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A bioinformatics pipeline for calling genotypes from genome-enriched next-generation sequencing data. More info: Hird SM, Brumfield RT and BC Carstens. 2010. PRGmatic: an efficient pipeline for collating genome-enriched second generation sequencing data using a “provisional-reference genome”. Molecular Ecology Resources. [DOI: 10.1111/j.1755-099…
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PRGmatic [v.1] README	
Copyright (C)  2011  Sarah M. Hird 
    Permission is granted to copy, distribute and/or modify this document
    under the terms of the GNU Free Documentation License, Version 1.3
    or any later version published by the Free Software Foundation;
    with no Invariant Sections, no Front-Cover Texts, and no Back-Cover Texts.
    A copy of the license is included in the document entitled "GNU
    Free Documentation License".

	a. BWA
	b. CAP3
5. PRGmatic FOLDER
8. TO RUN PRGmatic

The pipeline is dependent on several other pieces of software. These are in the DependentSoftware folder. The packages have been included with PRGMATIC, but if you have difficulties installing them, please see the original webpages. The pipeline was written on MacOSX and requires that the Developer Tools be installed on your machine. These are on the supplementary disc that comes with Macs.

1. Open a terminal window
2. cd into the DependentSoftware folder. 
3. Type "chmod 755"
4. Type  "./".
You should see some output to the screen and when the script has finished, there should be three executables (bwa, cap3, samtools) and a script ( in the PRGMATIC folder. 

a. BWA:
Included is MacOSX version, which should also work on some other platforms as well. To install, double click bwa-0.5.8a.tar.bz2. Open a terminal window and cd into the bwa-0.5.8a folder. Type "make" (without quotation marks). When this finishes, make a copy of the bwa executable and put the copy in the PRGMATIC folder. This is correctly installed if you double click the executable and a screen with a parameter list opens.

b. CAP3:
Included is the 64-bit, MacOSX version of this program. To install CAP3, double-click cap3.macosx.intel64.tar. When it unpacks into a folder, make a copy of the cap3 executable and put the copy in the PRGMATIC folder. This is correctly installed if you double click the executable and a screen with a parameter list opens.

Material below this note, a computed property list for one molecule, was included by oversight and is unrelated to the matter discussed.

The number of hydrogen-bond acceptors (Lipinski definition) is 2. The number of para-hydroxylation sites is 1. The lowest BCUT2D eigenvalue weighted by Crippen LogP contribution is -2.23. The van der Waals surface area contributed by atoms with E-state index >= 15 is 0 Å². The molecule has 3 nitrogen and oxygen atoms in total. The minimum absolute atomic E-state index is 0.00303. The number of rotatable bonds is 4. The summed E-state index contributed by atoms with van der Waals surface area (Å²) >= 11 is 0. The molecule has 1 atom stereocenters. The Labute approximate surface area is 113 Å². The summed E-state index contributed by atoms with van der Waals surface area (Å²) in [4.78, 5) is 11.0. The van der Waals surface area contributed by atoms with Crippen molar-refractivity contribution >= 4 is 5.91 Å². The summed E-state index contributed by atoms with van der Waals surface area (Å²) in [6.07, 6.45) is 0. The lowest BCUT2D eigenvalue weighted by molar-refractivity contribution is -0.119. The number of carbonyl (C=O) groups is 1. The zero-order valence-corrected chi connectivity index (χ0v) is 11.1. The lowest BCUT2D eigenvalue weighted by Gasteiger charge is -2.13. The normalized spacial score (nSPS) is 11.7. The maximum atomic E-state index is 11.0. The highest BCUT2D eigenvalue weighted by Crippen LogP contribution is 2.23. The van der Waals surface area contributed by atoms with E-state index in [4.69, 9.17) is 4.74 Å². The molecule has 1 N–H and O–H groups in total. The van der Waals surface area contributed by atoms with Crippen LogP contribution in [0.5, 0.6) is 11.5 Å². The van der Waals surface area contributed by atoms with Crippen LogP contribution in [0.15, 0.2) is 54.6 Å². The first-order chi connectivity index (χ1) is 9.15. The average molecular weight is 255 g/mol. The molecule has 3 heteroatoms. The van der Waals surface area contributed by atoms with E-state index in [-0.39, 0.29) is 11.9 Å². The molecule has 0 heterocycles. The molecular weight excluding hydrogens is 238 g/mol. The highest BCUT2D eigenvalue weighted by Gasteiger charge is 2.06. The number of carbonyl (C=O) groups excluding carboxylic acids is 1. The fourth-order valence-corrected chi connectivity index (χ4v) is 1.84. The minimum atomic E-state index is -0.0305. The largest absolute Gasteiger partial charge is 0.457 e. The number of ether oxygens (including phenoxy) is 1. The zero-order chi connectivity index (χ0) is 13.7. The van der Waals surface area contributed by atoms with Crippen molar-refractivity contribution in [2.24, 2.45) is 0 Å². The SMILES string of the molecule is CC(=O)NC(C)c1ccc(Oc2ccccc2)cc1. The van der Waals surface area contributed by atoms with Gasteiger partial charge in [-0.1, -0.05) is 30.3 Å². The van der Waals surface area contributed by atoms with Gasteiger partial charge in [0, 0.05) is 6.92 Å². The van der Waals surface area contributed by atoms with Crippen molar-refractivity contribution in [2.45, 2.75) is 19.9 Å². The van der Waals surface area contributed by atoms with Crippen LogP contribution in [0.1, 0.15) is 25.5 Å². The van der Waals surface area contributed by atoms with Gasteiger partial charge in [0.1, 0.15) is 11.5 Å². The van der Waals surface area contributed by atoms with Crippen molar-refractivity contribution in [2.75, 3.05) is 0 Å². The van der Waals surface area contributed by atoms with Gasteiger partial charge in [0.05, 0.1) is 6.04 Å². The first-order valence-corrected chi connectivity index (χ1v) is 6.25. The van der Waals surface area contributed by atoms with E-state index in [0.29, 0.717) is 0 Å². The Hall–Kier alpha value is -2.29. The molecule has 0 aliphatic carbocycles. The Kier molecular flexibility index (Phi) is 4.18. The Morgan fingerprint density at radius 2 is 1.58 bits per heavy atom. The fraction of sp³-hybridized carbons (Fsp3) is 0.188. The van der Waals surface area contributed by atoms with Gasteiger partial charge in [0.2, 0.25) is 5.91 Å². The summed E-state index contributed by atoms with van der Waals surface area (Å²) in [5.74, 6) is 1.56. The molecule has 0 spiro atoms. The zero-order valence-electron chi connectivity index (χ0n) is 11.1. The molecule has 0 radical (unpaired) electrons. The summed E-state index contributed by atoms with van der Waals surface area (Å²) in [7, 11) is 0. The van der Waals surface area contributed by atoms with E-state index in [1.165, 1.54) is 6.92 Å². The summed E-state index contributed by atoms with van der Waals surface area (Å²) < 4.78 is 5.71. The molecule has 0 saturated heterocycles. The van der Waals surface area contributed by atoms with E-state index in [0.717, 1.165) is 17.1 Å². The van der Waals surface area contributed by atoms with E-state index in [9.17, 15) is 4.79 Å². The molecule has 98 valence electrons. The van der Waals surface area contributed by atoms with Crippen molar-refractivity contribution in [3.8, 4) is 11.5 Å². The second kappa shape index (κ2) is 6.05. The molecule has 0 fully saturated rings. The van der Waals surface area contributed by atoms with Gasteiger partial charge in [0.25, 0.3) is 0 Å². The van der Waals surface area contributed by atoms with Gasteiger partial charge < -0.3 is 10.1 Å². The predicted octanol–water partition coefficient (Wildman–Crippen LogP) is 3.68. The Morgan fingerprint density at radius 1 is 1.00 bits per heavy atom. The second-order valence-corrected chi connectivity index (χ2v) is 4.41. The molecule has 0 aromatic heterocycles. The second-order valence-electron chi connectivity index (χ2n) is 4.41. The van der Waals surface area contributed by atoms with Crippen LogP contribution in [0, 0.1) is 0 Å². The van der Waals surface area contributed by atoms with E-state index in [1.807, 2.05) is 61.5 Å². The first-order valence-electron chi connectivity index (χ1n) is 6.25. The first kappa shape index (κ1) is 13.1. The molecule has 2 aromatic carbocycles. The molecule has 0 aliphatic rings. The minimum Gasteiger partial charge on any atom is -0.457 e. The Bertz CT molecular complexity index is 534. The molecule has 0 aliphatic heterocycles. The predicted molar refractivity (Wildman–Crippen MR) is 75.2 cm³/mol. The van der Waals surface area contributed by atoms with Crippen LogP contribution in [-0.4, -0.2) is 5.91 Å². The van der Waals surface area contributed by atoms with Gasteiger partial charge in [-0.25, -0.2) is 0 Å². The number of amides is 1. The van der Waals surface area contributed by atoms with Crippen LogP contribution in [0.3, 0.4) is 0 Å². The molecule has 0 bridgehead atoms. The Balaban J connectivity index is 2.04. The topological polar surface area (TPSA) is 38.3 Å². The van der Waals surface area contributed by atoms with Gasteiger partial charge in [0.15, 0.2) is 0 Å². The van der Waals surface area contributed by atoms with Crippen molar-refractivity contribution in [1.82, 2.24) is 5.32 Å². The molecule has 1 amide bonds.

Muscle is the sequence aligner for after the loci have been called. It is executable from the file included with PRGMATIC and should not require anything to make it run as long as it is in the correct folder. You can double check that it is correctly installed if you type  "chmod 755 muscle3.8.31_i86darwin64" and then "/muscle3.8.31_i86darwin64" from a terminal window inside the PRGMATIC directory. The included version is for 64-bit Intel MacOSX machines - if you have different hardware or need to get an original copy, see

Included is the MacOSX version, which should also work on some other platforms as well. To install, double click samtools-0.1.8.tar.bz2.  Open a terminal window and cd into samtools-0.1.8. Type "make" (without quotation marks). When this finishes, make a copy of the samtools executable and put the copy in the PRGMATIC folder. This is correctly installed if you double click the executable and a screen with a parameter list opens.  Also make a copy of from the misc folder and put that copy in the PRGMATIC folder. ( is not an executable, so as long as it is in the correct folder, it is correctly installed.)

The included VarScan should already be installed upon downloading the PRGMATIC package.  You can check this by opening a terminal, cd into PRGMATIC and type "java -jar VarScan.v2.2.2.jar". This is correctly installed if you see a screen with a parameter list.

The compute package is more difficult to install than the other software. I recommend following the instructions at to get the necessary library (libsequence) and the instructions at to get the analysis package (which contains compute). Once you have this installed, make a copy of the compute executable and put it in the PRGMATIC folder. This is optional software, so if it is not installed on your machine, PRGMATIC will still run, you just need to turn off the part of that calls compute. 

Open in a text editor. On line 74, it should say "multiCompute();". Put a pound sign (#) in front of this line and save the file. That should effectively turn off calling the compute package and there should be no errors. To turn off the MUSCLE multi-sequence alignment, open the in a text editor and put a pound sign (#) in from of line 
73, which should read "muscleAlignments()". Save the file.
In the PRGMATIC folder you should now have 10 things:

      1	 BWA executable
      2	 calledAlleles folder
      3	 CAP3 executable
      4	 COMPUTE executable (optional)
      5	 DependentSoftware folder
      6	 inputFASTA folder (with alignedLoci folder inside)
      7	 MUSCLE3.8.31_I86DARWIN64
      9	 SAMTOOLS executable
      10 SAMTOOLS.PL
      11 VARSCAN.V2.2.2.JAR

Inside the inputFASTA folder you should place your tag separated fasta files.